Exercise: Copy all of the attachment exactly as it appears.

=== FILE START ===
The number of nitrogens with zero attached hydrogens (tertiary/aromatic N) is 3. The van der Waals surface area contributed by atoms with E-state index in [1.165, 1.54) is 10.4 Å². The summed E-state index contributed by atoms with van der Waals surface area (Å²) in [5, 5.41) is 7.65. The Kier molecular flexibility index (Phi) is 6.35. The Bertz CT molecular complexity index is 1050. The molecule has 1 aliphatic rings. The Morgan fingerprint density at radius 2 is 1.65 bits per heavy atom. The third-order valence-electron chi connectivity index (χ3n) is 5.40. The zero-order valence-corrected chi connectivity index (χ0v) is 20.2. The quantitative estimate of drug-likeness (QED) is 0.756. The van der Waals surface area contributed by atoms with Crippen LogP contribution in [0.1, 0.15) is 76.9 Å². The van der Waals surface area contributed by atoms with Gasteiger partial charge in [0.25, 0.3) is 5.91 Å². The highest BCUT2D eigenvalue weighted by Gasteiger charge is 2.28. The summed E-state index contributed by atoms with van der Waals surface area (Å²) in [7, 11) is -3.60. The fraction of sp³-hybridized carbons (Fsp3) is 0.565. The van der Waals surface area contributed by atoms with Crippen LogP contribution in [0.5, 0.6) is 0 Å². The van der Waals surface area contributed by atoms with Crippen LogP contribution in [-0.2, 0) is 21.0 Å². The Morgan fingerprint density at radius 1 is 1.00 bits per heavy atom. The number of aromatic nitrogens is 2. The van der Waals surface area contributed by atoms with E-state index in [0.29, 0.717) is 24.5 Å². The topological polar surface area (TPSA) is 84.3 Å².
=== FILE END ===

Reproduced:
The number of nitrogens with zero attached hydrogens (tertiary/aromatic N) is 3. The van der Waals surface area contributed by atoms with E-state index in [1.165, 1.54) is 10.4 Å². The summed E-state index contributed by atoms with van der Waals surface area (Å²) in [5, 5.41) is 7.65. The Kier molecular flexibility index (Phi) is 6.35. The Bertz CT molecular complexity index is 1050. The molecule has 1 aliphatic rings. The Morgan fingerprint density at radius 2 is 1.65 bits per heavy atom. The third-order valence-electron chi connectivity index (χ3n) is 5.40. The zero-order valence-corrected chi connectivity index (χ0v) is 20.2. The quantitative estimate of drug-likeness (QED) is 0.756. The van der Waals surface area contributed by atoms with Crippen LogP contribution in [0.1, 0.15) is 76.9 Å². The van der Waals surface area contributed by atoms with Gasteiger partial charge in [0.25, 0.3) is 5.91 Å². The highest BCUT2D eigenvalue weighted by Gasteiger charge is 2.28. The summed E-state index contributed by atoms with van der Waals surface area (Å²) in [7, 11) is -3.60. The fraction of sp³-hybridized carbons (Fsp3) is 0.565. The van der Waals surface area contributed by atoms with Crippen LogP contribution in [0.5, 0.6) is 0 Å². The van der Waals surface area contributed by atoms with Crippen LogP contribution in [-0.2, 0) is 21.0 Å². The Morgan fingerprint density at radius 1 is 1.00 bits per heavy atom. The number of aromatic nitrogens is 2. The van der Waals surface area contributed by atoms with E-state index in [0.29, 0.717) is 24.5 Å². The topological polar surface area (TPSA) is 84.3 Å².